IgA nephropathy is often detected after you notice blood in your urine or when a routine test shows that you have protein or blood in your urine. These tests can help identify which kidney disease you have:

  • Urine tests. Blood or protein in the urine, a possible first sign of IgA nephropathy, might be discovered during a routine checkup. If your doctor suspects that you have problems with your kidneys, you might be asked to collect your urine for 24 hours for additional kidney function tests.
  • Blood tests. If you have kidney disease, a blood test might show increased blood levels of the waste product creatinine.
  • Kidney biopsy. This procedure is the only way for your doctor to confirm a diagnosis of IgA nephropathy. It involves using a special biopsy needle to extract small pieces of kidney tissue for microscopic examination.
  • Iothalamate clearance test. Your doctor may also recommend this test, which uses a special contrast agent to track how well your kidneys are filtering wastes.


There's no cure for IgA nephropathy and no sure way of knowing what course your disease will take. Some people need only monitoring to determine whether the disease is getting worse.

For others, a number of medications can slow disease progress and help manage symptoms.

Medications to treat IgA nephropathy include:

  • High blood pressure medications. Taking angiotensin-converting enzyme (ACE) inhibitors or angiotensin receptor blockers (ARBs) can lower your blood pressure and reduce protein loss.
  • Omega-3 fatty acids. These fats, available in dietary fish oil supplements, might reduce inflammation in the glomeruli without harmful side effects. Talk to your doctor before you start supplements.
  • Immunosuppressants. In some cases, corticosteroid medications, such as prednisone, and other potent drugs that suppress the immune response (immunosuppressants) might keep your immune system from attacking your glomeruli. These drugs can cause serious side effects, such as high blood pressure, high blood sugar and increased risk of infection.
  • Statin therapy. If you have high cholesterol, cholesterol-lowering medications can help control it and slow the progression of kidney damage.
  • Diuretics. These help remove extra fluid from your blood. Removing extra fluid can help improve blood pressure control.

The ultimate goal is to avoid the need for kidney dialysis or kidney transplantation. But in some cases, dialysis or transplantation is necessary.

Lifestyle and home remedies

To help keep your kidneys healthier:

  • Take steps to reduce your blood pressure. Keeping your blood pressure levels near normal can help slow kidney damage from IgA nephropathy. Healthy changes in your lifestyle — including limiting your salt intake, losing excess weight, being physically active, using alcohol in moderation and taking your blood pressure medications as prescribed — are ways to keep your blood pressure under control.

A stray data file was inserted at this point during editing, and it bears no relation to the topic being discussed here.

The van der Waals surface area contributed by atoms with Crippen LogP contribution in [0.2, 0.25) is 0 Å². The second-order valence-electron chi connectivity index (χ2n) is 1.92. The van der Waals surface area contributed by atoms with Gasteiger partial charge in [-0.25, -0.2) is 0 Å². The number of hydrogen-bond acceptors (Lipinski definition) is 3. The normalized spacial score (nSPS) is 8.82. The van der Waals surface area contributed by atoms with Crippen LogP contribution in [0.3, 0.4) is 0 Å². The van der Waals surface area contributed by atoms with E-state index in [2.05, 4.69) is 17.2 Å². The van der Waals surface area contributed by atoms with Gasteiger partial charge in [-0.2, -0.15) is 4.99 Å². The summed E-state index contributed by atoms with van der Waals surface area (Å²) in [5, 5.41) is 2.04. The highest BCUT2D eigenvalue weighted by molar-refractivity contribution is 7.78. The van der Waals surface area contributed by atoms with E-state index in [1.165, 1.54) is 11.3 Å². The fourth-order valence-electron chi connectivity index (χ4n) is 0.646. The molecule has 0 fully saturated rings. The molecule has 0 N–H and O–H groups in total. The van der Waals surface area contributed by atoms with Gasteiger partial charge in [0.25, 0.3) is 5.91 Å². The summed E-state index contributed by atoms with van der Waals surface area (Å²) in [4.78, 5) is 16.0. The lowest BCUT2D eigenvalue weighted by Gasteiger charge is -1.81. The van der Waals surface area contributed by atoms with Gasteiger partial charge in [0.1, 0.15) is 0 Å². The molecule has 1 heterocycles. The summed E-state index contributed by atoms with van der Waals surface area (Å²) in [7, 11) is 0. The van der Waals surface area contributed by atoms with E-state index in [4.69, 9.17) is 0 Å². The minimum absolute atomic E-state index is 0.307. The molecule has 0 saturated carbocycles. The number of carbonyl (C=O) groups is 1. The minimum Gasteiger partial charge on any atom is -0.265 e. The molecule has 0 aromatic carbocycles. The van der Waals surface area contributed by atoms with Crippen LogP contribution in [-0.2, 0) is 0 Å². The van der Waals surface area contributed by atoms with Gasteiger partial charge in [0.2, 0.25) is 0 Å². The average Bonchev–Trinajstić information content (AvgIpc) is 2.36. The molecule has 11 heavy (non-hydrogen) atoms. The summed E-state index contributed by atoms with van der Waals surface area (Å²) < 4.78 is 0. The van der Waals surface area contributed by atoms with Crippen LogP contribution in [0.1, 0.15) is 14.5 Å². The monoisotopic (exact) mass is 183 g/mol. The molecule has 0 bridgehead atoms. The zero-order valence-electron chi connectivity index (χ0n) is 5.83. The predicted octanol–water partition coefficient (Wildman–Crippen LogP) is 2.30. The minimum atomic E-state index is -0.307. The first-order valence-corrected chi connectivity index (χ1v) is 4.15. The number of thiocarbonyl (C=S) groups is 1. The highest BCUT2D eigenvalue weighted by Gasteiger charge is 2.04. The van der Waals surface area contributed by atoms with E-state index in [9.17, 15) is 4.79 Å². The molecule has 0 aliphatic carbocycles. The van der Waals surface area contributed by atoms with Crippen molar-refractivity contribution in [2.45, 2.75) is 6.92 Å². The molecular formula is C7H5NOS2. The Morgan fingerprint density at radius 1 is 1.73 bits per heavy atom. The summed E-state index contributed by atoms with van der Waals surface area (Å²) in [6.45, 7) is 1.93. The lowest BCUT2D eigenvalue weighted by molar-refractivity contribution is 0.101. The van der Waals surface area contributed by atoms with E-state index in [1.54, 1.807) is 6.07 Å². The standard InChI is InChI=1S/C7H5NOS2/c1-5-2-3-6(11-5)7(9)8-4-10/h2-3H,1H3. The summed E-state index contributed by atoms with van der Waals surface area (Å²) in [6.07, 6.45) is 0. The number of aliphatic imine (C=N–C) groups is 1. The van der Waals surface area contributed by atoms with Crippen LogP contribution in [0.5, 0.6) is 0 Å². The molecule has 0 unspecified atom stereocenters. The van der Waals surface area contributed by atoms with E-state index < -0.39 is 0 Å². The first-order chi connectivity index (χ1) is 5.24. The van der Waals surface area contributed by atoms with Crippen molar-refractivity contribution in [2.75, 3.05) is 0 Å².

• Monitor your blood pressure at home. Note each reading and bring this record with you to your doctor's appointments.
  • Eat less protein. Reducing the amount of protein you eat and taking steps to decrease your cholesterol levels may help slow the progression of IgA nephropathy and protect your kidneys.

Coping and support

Coping with severe forms of IgA nephropathy can be challenging. But you don't have to do it alone. If you have questions or need guidance, talk with a member of your health care team.

You might also benefit from joining a support group, which can provide both empathetic listening and helpful information. To find out about support groups in your area that deal with kidney disease, ask your doctor. Or contact the National Kidney Foundation (NKF) to learn about NKF Peers, a national, telephone-based peer support program. Call 855-NKF-PEER (855-653-7337) to participate.

Preparing for your appointment

You're likely to start by seeing your primary care doctor. However, you might be referred to a doctor who specializes in treating kidney disorders (nephrologist). Here are some tips for getting ready for your appointment.

What you can do

Ask about pre-appointment restrictions, such as fasting for a blood test, when you make the appointment.

Make a list of:

  • Your symptoms, including any that seem unrelated to the reason for your appointment, and when they began
  • All medications and doses, including over-the-counter drugs, vitamins, herbs or other supplements you take
  • Questions to ask your doctor

Ask a family member or friend to go with you to help you remember the information you receive.

Questions to ask your doctor include:

  • What tests do I need?
  • What's the best course of action? How long will I need medications?
  • Can I manage this disease with diet and lifestyle changes?
  • I have other health conditions. How can I best manage these conditions together?
  • Do you have printed materials on this condition I can have? What websites do you recommend?

What to expect from your doctor

Your doctor is likely to ask you questions, such as:

  • Have your symptoms been continuous or occasional?
  • How severe are your symptoms?
  • Does anything seem to improve your symptoms?
  • What, if anything, appears to worsen your symptoms?